Egg Cups and Stand

Chris Child turns a simple stand in sycamore with four egg cups to match

Egg Cups and StandIn the past, egg cups made out of wood have always been a bit of a problem due to the finish being destroyed by regular washing. With the development of durable waterproof finishes, those days are over.

One of the best of these finishes is an acrylic sealer plus top coat. I apply two coats of sealer with a brush or cloth which is then rubbed down with fine silicon-carbide 'webrax' (a product like a nylon pan scrub). After the two sealing coats have dried, you can even apply a finishing coat with an aerosol. This egg cup stand was made in sycamore, a lovely creamy wood, easy to work and ideal for beginners.

Egg Cups


Screw the block onto the screw chuck then turn the block to a cylinderAfter drilling a hole in the end of the 50x50x8mm block, mount it on the lathe using a screw-chuck and turn it to a cylinder using a roughing-down gouge.


Hollow out the egg cup using an axis position on the toolrest Slice the end flat with a skew chisel or small 1/4in bowl gouge and hollow out the cup with a 1in round-nosed scraper. Start in the centre each time you make a cut and work out to the rim, using a position on the toolrest as an approximate point of axis.

As you cut further away from the support of the toolrest, the scraper may start to vibrate against the work face. This effect can be minimized by making sure that the scraper is sharp and reducing the amount of cut. I like to grind my scrapers with a 40° angle on the bevel so that I can then hone the edge sharp using an oilstone. Test the size of the hole from time to time by popping in a real egg; when you're satisfied, sand the inside of the cup, before starting work on the outside shape.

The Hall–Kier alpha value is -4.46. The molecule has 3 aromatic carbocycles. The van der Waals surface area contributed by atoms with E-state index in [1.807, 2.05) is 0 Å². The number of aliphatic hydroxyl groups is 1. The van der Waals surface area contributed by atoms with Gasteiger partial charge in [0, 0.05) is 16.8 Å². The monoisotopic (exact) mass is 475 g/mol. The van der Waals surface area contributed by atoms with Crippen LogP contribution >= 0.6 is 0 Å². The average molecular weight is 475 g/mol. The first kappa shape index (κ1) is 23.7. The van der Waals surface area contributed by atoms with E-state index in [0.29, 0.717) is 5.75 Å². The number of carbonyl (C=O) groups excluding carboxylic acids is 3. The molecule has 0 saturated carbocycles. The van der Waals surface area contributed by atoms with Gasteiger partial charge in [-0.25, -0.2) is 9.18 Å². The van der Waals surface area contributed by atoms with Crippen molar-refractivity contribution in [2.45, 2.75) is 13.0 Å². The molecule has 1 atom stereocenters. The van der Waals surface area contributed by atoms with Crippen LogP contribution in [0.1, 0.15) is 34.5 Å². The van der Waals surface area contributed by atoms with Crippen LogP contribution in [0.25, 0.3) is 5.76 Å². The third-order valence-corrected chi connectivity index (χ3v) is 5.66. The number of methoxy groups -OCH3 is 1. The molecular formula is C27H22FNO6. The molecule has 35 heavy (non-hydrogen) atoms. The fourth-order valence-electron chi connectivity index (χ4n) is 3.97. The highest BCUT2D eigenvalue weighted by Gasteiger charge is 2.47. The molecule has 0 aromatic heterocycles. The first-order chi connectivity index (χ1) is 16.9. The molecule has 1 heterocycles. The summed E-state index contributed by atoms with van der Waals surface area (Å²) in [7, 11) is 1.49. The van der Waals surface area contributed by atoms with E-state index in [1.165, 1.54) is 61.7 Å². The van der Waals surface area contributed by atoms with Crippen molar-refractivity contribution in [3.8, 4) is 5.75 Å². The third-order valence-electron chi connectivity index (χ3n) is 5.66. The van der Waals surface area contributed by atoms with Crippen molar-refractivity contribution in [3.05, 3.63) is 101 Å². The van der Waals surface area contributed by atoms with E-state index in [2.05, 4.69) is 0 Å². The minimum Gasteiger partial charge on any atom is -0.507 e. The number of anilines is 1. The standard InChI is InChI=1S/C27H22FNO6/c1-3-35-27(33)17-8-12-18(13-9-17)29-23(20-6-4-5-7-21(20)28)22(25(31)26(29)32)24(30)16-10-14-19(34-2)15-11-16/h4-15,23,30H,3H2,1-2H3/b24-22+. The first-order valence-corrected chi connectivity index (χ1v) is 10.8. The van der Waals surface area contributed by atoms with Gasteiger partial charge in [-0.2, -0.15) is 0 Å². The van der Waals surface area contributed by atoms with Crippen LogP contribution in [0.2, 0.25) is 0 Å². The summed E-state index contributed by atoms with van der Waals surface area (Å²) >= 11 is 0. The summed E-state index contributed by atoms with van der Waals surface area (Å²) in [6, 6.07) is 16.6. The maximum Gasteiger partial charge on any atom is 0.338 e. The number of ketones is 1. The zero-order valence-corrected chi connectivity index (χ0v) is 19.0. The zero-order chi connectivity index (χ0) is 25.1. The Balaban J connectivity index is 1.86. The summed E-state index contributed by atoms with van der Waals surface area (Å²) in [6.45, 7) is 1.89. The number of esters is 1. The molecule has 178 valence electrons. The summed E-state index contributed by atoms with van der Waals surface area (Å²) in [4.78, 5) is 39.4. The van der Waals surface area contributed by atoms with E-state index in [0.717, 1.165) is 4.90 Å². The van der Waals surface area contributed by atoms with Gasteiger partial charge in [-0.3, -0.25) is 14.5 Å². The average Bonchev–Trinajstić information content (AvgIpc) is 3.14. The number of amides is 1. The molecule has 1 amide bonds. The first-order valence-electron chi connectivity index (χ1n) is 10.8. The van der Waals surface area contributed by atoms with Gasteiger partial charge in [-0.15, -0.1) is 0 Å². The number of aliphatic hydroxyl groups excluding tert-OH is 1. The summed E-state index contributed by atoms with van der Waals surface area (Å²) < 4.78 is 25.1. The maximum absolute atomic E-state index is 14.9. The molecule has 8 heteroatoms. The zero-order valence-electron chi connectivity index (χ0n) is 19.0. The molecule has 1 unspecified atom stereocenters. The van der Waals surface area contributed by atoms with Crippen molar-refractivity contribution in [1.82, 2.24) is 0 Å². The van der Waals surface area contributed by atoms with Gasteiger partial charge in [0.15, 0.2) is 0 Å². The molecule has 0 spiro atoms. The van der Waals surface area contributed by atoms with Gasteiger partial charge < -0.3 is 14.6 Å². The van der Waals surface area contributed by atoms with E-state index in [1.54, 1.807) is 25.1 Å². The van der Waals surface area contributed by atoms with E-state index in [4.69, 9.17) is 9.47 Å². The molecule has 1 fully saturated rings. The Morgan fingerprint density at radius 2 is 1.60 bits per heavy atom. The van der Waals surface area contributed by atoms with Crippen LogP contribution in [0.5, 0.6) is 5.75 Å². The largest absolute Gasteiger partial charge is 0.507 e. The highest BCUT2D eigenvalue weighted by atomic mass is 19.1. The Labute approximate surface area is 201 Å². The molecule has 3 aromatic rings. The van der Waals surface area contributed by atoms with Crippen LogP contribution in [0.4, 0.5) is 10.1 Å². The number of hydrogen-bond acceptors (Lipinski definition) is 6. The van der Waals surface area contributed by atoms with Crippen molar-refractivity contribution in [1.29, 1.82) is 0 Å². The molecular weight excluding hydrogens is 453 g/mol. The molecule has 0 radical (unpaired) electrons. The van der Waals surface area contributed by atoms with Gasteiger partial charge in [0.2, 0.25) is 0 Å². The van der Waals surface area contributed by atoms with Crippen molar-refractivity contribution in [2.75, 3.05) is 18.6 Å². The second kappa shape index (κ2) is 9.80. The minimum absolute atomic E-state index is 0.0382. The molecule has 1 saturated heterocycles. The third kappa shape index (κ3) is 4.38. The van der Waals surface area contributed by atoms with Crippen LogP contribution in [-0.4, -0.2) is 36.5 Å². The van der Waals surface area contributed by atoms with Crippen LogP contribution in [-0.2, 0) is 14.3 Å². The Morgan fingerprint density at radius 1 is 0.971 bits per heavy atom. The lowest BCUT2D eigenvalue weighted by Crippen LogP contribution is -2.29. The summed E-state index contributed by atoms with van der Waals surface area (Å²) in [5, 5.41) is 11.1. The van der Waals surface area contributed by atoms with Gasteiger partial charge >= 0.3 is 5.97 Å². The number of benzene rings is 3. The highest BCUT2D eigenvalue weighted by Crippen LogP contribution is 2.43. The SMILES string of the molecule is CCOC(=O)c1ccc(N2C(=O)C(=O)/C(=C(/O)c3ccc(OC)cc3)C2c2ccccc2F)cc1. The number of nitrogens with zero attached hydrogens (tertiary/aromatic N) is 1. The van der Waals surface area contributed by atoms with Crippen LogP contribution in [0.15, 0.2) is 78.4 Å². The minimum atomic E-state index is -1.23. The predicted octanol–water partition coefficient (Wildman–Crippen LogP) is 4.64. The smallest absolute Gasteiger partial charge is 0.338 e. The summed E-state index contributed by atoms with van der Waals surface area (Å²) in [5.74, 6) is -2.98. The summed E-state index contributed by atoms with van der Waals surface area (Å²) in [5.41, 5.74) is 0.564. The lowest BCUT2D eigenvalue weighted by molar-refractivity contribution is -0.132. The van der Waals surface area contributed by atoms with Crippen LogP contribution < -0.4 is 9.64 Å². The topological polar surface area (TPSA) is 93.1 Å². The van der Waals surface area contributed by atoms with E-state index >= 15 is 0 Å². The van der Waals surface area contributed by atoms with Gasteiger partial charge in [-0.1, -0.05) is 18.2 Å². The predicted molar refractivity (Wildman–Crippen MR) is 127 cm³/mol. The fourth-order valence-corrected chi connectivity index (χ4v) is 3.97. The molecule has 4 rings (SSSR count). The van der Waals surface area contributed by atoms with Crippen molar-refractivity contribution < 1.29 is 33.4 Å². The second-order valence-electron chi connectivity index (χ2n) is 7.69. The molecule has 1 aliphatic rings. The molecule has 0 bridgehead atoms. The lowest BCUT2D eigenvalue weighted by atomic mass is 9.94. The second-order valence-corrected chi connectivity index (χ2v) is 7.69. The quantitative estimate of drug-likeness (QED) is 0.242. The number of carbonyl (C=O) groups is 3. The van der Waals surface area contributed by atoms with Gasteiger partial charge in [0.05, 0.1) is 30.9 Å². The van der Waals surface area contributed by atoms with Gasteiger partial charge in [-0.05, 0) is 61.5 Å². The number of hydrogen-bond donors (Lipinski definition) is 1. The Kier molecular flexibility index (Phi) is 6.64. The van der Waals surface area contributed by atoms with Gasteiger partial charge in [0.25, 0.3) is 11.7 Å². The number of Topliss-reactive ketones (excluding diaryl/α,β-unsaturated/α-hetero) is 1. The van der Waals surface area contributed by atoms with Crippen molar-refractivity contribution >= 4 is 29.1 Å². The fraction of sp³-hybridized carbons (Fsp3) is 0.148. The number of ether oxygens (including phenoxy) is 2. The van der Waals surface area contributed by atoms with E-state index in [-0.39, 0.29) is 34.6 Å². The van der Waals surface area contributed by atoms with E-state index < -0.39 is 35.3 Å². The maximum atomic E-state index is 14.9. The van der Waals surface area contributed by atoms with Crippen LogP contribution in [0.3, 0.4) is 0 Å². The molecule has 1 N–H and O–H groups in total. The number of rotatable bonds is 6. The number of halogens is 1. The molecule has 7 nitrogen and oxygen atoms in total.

Shaping the Outside


Make a parting cut with a thin parting tool to define the bottom of the egg cup, and then form the foot of the egg cup using a beading and parting tool.


Use odd-leg callipers to mark out where the stem meets the bowl

Part down to fix the diameter at the base of the cup
Mark the intersection point where the stem meets the bowl of the egg cup and part down to fix the diameter at this point. Once these important coordinates have been determined, you're ready to form the main shapes of the egg cup.


Shape the bowl of the egg cup on the outsideUse a 1/4in gouge to shape the outside of the egg cup's bowl, and check the wall between your finger and thumb from time to time to make sure that the curve is smooth, and that you're not getting the walls too thin. The stem is trimmed to the desired shape and thickness with same tool, working with fine even cuts, with the bevel of the tool always resting against the work surface to prevent the edge from snatching and digging in.


Unscrew the finished cup and repeat the process fothe other threeAfter sanding and polishing the egg cup, part off the finished work by cutting, almost but not quite, to the screw, leaving a small section of waste in the chuck.

To make sure that the set of egg cups are all the same, I've as many as four calipers, each one pre-set to the diameter of part of the workpiece. These are laid out on a board which rests on the bed bars of the lathe, so that they're ready to hand for each stage of the process.

Egg Cup Stand